nested embedding of interpreter

Eric Frederich eric.frederich at
Mon Feb 6 09:39:21 EST 2012


I work with a 3rd party tool that provides a C API for customization.

I created Python bindings for this C API so my customizations are nothing
more than this example wrapper code almost verbatim:
I have many .c files just like that only differing by the module and
function that they load and execute.

This has been working fine for a long time.  Now, as we add more and more
customizations that get triggered at various events we have come to a
If some of the Python customization code gets triggered from inside another
Python customization I get a segfault.
I thought this might have something to do with the nesting which is the
equivalent of calling Py_Initialize() twice followed by Py_Finalize() twice.
I went into the C wrapper code for the inner-most customization and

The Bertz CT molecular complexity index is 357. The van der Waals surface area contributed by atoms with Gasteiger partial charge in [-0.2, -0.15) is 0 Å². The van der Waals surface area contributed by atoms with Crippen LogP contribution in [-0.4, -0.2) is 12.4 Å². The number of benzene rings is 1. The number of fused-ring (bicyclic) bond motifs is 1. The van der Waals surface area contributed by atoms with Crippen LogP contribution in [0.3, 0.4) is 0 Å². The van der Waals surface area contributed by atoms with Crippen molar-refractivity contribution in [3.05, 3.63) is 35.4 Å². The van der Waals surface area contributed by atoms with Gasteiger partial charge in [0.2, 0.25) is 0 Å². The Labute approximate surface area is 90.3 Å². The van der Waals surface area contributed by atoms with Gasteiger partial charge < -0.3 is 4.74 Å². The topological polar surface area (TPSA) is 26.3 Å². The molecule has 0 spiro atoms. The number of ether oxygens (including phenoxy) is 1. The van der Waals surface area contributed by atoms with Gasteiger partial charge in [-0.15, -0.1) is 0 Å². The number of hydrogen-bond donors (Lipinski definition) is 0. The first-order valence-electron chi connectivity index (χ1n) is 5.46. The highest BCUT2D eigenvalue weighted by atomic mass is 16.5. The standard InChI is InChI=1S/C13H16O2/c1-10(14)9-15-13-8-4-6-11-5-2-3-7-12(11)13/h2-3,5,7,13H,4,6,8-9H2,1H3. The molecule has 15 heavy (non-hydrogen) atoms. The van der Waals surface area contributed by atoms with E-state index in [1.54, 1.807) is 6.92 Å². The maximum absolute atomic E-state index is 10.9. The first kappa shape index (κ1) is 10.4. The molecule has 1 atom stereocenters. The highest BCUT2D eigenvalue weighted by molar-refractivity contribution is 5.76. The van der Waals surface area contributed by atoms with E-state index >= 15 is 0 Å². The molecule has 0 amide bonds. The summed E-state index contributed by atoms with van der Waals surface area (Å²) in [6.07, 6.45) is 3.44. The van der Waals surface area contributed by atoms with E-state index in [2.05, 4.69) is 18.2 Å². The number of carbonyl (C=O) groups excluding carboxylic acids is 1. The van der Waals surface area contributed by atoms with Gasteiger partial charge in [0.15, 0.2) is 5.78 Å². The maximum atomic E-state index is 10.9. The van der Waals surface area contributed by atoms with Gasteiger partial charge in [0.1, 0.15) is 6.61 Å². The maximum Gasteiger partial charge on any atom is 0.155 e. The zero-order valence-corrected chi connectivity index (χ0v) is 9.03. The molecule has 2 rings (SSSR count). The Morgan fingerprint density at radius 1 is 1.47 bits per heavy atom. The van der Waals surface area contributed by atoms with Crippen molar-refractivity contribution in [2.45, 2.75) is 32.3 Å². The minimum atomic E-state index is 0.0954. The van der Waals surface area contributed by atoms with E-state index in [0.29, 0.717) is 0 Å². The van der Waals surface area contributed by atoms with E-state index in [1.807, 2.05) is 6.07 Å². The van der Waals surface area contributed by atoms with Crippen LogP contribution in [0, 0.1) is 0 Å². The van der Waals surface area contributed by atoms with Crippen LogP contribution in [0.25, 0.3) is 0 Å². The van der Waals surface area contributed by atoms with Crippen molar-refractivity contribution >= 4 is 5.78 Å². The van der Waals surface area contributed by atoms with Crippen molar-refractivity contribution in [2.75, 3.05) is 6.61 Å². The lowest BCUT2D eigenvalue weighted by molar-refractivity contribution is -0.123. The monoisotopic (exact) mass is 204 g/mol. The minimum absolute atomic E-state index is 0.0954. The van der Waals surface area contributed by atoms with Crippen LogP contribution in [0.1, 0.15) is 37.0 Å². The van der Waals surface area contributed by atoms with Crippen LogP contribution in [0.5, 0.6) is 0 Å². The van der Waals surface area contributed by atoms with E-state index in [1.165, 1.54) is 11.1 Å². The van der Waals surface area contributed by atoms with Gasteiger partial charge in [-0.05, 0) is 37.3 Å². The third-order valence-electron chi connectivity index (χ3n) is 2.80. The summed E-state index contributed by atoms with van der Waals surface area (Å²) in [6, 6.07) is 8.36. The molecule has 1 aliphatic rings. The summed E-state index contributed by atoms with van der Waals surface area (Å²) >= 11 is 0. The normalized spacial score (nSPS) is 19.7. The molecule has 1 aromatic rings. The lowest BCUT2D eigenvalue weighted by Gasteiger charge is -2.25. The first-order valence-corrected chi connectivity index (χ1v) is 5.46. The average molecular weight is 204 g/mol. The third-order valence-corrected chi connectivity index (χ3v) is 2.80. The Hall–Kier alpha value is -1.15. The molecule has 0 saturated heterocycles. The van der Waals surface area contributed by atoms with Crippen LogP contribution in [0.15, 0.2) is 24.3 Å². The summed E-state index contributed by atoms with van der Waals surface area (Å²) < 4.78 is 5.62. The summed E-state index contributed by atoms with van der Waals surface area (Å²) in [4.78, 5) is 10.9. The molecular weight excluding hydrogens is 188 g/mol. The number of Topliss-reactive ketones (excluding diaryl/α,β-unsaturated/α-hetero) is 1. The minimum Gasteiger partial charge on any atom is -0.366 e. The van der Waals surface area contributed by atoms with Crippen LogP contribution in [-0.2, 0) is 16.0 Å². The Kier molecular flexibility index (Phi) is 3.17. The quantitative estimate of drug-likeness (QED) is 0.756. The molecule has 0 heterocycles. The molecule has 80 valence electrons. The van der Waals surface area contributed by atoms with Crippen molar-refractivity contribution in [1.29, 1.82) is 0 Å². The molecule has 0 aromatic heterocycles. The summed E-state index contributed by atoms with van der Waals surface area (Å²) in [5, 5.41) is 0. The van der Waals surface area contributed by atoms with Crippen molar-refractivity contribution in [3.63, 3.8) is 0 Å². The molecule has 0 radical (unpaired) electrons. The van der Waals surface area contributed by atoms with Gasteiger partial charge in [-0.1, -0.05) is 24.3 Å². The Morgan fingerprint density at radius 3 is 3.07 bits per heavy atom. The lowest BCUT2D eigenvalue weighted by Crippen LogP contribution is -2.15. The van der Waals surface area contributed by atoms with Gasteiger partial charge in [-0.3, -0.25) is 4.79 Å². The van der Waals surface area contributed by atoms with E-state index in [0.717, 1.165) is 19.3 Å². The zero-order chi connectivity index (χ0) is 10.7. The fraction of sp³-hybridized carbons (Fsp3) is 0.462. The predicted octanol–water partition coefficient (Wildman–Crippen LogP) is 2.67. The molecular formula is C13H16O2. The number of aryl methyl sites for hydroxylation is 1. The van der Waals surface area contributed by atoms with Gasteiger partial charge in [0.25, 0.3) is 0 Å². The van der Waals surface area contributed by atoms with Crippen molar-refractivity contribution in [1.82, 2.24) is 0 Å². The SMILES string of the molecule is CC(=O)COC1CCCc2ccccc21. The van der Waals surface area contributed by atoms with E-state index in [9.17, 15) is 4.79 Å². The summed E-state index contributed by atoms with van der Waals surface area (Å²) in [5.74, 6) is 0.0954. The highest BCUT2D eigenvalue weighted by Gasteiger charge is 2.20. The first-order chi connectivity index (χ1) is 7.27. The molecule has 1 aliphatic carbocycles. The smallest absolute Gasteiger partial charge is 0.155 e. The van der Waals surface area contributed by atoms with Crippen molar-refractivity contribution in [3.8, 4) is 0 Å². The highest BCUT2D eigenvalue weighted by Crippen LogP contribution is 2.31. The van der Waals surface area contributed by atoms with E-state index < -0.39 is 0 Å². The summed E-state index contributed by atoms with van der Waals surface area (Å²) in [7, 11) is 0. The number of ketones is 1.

commented out the Py_Initialize and Py_Finalize calls and it worked nicely.
Further testing showed that I only needed to remove the Py_Finalize call
and that calling Py_Initialize twice didn't cause a segfault.

So, now that I think I verified that this is what was causing the segfault,
I'd like to ask some questions.

Is calling Py_Initialize twice correct, or will I run into other problems
down the road?

Another option I have is that I can remove all Py_Initialize / Py_Finalize
calls from the individual customizations and just call Py_Initialize once
when a user first starts the program.  I am not sure if there is a
mechanism to get something called at the end of the user's session with the
program though, so is it a problem if I don't call Py_Finalize at the end?

Is there a proper way to nest these things?  I imagine not since
Py_Finalize doesn't take any arguments.  If I could do...
    int session = Py_Initialize()
But obviously, CPython is not coded that way so it is not supported.

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